BTW: If you want to get a glimpse at the heights of the German dubbing madness, try the German trailer for "The Hills Have Eyes" on the ABUK disc! You might not understand a word- except for "ALIENS"- but you'll get an impression of the kind of powerhouse narration genre-flick trailers got during the best of times in Germany.
    I just wish they'd still do trailers like that- plus the titles were hysterical: "Hügel der blutigen Augen" (as in "Hills of the bloody Eyes") sounds imho so much cooler than "The Hills Have Eyes"....
    Comment with Quote permalink
    Posted 2nd May 2009 at 05:27 PM by Peter Neal Peter Neal is offline
  3. Old Comment
    Peter, great stuff.
    I have a pirate vhs of FEROX from Germany and it also has more lewed language during Morgan and the blonde girl coke scene.

    I always new I wasn't hearing things.

    Did the censorship change when East Germany re united with West Germany .?
    Comment with Quote permalink
    Posted 4th May 2009 at 11:31 AM by vipco vipco is offline
  4. Old Comment
    Peter Neal's Avatar
    Not quite, sadly.
    Things looked somewhat more promising and relaxed when the conservatives took a break from government during the late 90's, early 00's, but for the last couple of years, German censorship has been on a straight way back to the 80's witchhunting tactics, only now they're even more after computer games than movies.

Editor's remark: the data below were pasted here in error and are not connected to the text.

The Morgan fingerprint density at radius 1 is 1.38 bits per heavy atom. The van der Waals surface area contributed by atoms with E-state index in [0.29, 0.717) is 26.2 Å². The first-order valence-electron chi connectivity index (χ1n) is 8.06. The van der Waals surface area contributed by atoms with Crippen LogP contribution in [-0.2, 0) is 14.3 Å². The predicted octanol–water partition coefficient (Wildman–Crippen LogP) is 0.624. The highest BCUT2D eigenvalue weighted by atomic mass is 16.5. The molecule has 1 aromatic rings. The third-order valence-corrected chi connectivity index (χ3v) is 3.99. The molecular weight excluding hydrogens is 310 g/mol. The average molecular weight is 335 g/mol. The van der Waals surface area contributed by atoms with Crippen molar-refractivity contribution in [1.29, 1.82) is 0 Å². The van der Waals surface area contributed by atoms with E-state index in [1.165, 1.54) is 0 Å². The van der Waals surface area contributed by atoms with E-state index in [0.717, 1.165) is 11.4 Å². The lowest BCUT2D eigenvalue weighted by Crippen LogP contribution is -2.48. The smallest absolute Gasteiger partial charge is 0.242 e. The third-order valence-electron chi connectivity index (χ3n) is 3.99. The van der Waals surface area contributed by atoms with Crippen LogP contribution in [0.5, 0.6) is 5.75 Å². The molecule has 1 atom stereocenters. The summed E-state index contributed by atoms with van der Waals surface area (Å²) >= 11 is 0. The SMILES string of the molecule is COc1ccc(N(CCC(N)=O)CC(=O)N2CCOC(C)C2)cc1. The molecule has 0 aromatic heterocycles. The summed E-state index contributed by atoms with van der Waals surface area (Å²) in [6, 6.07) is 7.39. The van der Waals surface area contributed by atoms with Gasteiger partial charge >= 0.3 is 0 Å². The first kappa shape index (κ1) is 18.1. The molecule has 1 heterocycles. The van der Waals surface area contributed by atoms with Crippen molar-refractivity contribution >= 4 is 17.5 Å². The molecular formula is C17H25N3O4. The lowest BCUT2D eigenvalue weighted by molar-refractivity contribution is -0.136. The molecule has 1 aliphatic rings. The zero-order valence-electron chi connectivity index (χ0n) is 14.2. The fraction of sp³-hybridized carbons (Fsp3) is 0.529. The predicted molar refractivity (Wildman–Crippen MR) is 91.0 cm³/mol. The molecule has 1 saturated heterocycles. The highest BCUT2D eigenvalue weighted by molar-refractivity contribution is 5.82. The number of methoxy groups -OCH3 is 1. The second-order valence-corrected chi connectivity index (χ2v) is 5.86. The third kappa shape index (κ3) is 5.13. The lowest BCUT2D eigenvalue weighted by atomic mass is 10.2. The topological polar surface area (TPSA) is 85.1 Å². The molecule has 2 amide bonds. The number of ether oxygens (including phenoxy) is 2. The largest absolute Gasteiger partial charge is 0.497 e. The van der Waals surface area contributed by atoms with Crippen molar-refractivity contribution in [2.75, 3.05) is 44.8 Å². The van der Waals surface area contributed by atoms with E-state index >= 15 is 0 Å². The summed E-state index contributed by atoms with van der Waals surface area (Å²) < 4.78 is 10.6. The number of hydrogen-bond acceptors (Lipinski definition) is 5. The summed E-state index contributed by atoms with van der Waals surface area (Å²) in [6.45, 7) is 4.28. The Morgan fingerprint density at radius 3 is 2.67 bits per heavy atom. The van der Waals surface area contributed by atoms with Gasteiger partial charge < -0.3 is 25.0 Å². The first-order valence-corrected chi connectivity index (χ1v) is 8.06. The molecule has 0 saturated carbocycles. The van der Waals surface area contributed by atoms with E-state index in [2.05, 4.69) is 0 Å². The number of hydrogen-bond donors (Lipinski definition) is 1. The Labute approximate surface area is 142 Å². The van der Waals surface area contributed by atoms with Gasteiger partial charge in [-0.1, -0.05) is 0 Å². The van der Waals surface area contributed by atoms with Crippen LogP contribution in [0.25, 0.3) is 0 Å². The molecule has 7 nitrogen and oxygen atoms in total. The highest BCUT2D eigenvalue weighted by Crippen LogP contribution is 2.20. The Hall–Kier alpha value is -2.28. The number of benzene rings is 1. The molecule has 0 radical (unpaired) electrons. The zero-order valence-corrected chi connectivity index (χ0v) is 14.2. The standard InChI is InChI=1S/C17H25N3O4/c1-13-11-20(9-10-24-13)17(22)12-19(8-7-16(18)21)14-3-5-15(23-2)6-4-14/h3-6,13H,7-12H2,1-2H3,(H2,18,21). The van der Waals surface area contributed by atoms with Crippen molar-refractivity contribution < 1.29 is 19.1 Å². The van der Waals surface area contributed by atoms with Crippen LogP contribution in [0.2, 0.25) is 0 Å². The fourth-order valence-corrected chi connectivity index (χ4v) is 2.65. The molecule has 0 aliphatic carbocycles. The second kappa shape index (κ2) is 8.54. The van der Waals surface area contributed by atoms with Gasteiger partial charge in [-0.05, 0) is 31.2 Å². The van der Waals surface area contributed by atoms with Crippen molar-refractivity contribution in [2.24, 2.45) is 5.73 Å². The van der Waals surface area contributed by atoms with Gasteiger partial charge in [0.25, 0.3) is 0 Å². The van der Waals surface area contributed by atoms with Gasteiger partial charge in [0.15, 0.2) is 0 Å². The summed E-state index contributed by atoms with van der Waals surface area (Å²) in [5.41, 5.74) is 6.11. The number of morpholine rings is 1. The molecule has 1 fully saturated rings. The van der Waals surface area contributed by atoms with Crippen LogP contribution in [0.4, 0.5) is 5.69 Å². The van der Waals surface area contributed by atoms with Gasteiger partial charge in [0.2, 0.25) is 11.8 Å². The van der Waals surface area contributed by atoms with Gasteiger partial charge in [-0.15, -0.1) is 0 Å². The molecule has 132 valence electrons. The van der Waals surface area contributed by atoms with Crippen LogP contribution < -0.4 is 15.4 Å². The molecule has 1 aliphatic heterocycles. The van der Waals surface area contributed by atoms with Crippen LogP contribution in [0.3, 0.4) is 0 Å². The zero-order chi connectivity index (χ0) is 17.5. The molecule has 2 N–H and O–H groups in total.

The only thing which could save German genre fans from those overly eager scissors would be a binding European rating for films and games....but somehow I can't see that happening any time soon.
    Comment with Quote permalink
    Posted 4th May 2009 at 12:51 PM by Peter Neal Peter Neal is offline
  5. Old Comment
    iluvdvds@Cult Labs's Avatar
    VERY interesting! I'd luv to see these versions - especially that Hills Have Eyes one! Sounds great!
    Comment with Quote permalink
    Posted 9th May 2009 at 02:04 PM by iluvdvds@Cult Labs iluvdvds@Cult Labs is offline
  6. Old Comment
    Peter Neal's Avatar
    In that case you'd have to pick up one of the earlier DVD releases (which I intend to do on my next visit to Germany, my old German VHS won't live forever) as the latest version (in one of those fancy steelbooks) has an all new German dub, which - imho SADLY!- puts the old German "The hills people are aliens" version to rest, replacing it with a faithful translation....
    Luckily, there should be still some of those older releases floating around....
    Comment with Quote permalink
    Posted 9th May 2009 at 05:45 PM by Peter Neal Peter Neal is offline